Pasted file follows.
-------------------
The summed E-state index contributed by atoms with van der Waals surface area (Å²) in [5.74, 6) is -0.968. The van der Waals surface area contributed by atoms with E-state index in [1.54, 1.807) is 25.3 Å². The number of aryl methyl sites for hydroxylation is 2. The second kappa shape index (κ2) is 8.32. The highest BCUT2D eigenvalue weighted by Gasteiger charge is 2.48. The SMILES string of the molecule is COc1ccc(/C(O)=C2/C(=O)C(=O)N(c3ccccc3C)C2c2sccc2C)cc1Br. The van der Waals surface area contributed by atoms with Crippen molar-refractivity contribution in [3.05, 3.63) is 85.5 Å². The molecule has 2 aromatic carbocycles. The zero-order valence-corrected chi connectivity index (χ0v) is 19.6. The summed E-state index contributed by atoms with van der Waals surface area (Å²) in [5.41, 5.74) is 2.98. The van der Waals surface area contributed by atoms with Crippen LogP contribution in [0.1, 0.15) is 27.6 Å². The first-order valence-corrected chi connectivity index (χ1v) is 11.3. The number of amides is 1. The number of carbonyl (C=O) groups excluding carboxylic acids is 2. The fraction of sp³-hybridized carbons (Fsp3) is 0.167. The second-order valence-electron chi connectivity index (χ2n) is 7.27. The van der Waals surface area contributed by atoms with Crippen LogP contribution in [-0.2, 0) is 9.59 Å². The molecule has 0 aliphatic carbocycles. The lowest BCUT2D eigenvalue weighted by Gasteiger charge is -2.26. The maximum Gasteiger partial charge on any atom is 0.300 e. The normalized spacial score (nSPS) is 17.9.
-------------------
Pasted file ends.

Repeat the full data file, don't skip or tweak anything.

The summed E-state index contributed by atoms with van der Waals surface area (Å²) in [5.74, 6) is -0.968. The van der Waals surface area contributed by atoms with E-state index in [1.54, 1.807) is 25.3 Å². The number of aryl methyl sites for hydroxylation is 2. The second kappa shape index (κ2) is 8.32. The highest BCUT2D eigenvalue weighted by Gasteiger charge is 2.48. The SMILES string of the molecule is COc1ccc(/C(O)=C2/C(=O)C(=O)N(c3ccccc3C)C2c2sccc2C)cc1Br. The van der Waals surface area contributed by atoms with Crippen molar-refractivity contribution in [3.05, 3.63) is 85.5 Å². The molecule has 2 aromatic carbocycles. The zero-order valence-corrected chi connectivity index (χ0v) is 19.6. The summed E-state index contributed by atoms with van der Waals surface area (Å²) in [5.41, 5.74) is 2.98. The van der Waals surface area contributed by atoms with Crippen LogP contribution in [0.1, 0.15) is 27.6 Å². The first-order valence-corrected chi connectivity index (χ1v) is 11.3. The number of amides is 1. The number of carbonyl (C=O) groups excluding carboxylic acids is 2. The fraction of sp³-hybridized carbons (Fsp3) is 0.167. The second-order valence-electron chi connectivity index (χ2n) is 7.27. The van der Waals surface area contributed by atoms with Crippen LogP contribution in [-0.2, 0) is 9.59 Å². The molecule has 0 aliphatic carbocycles. The lowest BCUT2D eigenvalue weighted by Gasteiger charge is -2.26. The maximum Gasteiger partial charge on any atom is 0.300 e. The normalized spacial score (nSPS) is 17.9.